Low Maintenance Does Not Have to Mean Schlocky
I spend a lot of time working with architects. Mostly high-end, residentially focused architects. We talk a lot about wood products, often used in unique, quirky and intricate designs. I’ve been fortunate to be involved with some truly magnificent projects, making use of a wide range of our products in spectacular and enduring ways.
You know what all these architects have in common? They all have the same response when I mention any of our nonwood products:
“Eeeewwwwwwwwwwwwwwwwwwwwww,” they say, almost universally. The reaction is visceral, as if they just ate a bite of rotten fish. Often I’m almost made to feel out of place by even mentioning the topic. It’s like I wore Old Navy to the Oscars.
So, with all due respect, here’s the thing. 20 years ago, they were right. Composites were ugly. Nonwood decking was cheesy, and fake siding looked fake. People don’t hire Manhattan architects to design for vinyl.
The stuff served a purpose, to be sure: there are plenty of folks out there for whom low maintenance is the #1 priority, and many of those were willing to make compromises on aesthetics just to not have to stain their damn deck or siding again.
And because the first generation of low maintenance exterior products was so…well…yuck, many architects turned up their noses at the whole concept. Nonwood = fake = ugly = get it away from me.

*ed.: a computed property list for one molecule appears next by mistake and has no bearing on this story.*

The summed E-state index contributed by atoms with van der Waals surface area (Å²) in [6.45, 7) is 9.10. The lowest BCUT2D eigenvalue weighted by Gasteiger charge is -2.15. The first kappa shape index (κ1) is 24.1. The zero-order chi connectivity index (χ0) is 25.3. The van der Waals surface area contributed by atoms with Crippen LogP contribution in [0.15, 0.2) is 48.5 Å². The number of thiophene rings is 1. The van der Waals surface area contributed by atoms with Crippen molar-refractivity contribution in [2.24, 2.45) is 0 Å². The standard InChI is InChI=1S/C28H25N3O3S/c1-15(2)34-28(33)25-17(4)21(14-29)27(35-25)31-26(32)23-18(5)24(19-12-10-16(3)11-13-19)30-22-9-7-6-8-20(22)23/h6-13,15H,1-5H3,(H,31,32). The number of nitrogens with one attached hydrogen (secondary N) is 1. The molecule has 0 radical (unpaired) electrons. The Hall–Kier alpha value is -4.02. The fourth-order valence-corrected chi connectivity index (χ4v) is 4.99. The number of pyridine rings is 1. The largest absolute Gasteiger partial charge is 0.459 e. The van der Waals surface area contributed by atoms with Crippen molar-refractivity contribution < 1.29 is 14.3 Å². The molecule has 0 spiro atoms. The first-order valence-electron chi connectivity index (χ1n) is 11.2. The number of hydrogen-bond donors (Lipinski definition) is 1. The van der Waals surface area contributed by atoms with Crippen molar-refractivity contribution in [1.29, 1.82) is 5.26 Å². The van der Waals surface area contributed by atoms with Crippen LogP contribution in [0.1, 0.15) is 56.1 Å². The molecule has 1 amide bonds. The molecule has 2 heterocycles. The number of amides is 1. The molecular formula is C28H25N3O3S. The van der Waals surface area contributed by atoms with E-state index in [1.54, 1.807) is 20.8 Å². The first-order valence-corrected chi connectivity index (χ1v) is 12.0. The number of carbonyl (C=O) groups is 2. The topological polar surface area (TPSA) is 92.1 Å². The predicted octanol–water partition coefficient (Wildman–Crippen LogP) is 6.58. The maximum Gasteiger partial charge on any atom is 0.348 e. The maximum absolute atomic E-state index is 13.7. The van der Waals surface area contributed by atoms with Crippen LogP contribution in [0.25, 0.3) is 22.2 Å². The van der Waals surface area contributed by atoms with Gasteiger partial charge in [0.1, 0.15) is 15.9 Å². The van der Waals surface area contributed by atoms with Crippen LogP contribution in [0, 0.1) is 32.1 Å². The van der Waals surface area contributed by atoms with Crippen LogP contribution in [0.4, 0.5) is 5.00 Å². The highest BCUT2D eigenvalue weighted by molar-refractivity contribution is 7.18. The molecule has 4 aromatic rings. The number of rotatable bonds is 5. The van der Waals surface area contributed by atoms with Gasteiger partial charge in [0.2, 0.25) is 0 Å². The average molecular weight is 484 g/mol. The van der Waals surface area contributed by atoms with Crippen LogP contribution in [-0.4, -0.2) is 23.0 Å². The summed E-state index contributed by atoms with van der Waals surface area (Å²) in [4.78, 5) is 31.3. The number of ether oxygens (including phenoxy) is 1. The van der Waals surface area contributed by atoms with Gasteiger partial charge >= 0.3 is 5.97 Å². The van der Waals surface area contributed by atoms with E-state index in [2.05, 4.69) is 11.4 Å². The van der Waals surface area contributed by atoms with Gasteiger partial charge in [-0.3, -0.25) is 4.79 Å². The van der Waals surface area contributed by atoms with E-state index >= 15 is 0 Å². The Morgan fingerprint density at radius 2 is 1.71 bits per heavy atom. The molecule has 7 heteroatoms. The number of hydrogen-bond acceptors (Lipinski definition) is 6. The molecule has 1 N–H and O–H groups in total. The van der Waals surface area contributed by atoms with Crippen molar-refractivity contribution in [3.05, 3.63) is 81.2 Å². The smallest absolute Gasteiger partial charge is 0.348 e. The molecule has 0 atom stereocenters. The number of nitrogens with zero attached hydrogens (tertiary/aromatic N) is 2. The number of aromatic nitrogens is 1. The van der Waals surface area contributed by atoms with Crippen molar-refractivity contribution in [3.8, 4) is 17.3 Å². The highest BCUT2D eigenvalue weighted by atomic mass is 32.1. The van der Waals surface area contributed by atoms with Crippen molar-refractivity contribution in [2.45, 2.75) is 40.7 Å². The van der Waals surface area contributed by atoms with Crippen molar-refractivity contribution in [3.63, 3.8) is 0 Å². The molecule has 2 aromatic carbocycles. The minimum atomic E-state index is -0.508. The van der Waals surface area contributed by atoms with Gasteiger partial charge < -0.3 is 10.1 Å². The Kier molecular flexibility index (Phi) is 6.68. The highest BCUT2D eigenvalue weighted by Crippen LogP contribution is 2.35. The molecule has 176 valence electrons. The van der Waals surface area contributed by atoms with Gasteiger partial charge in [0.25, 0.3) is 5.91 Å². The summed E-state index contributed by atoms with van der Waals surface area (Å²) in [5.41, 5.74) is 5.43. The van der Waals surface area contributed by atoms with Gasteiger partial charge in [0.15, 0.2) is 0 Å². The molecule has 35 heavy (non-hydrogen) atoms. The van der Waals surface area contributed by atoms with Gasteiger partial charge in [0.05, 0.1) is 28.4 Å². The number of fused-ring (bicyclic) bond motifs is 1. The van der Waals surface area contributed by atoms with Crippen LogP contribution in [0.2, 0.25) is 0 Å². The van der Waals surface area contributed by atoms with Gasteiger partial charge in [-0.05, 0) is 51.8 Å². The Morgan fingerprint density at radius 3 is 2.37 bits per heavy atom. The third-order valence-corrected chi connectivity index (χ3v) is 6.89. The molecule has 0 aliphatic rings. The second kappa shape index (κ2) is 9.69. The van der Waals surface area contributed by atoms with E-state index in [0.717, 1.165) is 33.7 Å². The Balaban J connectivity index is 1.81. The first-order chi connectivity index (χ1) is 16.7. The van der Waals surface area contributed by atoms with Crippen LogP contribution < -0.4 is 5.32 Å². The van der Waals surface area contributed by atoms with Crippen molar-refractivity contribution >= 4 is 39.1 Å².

Fortunately, we’ve come a long way from that.
Now, being real, composites today still don’t perfectly emulate wood. And they may never get there. But when I go down the rabbit hole with an end user, I more frequently find that while there are folks who simply want the warmth of wood and want the feeling you can only achieve with a natural product, just as many folks simply can’t accept the changes wood undergoes. And many of those would do well with wood alternatives.
We just need to pick the right ones. At Russin, a big part of my job is product curation – I couldn’t tolerate a junky composite deck board, and I don’t want to supply siding projects that I wouldn’t be proud to stare at. We need to choose mindfully, for sure, and understand that if we’re going to suggest a wood alternative to an architect, there needs to be a valid “why” – low maintenance at any cost simply won’t cut it.
That’s why we put our name behind Deckorators and AZEK Captivate, and why we’ll continue to lean into alternative products which are made differently, which perform and look better, and which truly advance the industry.
Because I turn up my nose at gross things, too.
About the Author
Jordan Russin is the 3rd generation Co-Owner and Co-President of Russin. His passion for the lumber industry, custom homeowners and architects, and the Russin team knows no bounds. When he’s not working you can find him skiing with his family, climbing mountains, or with his nose buried in a book.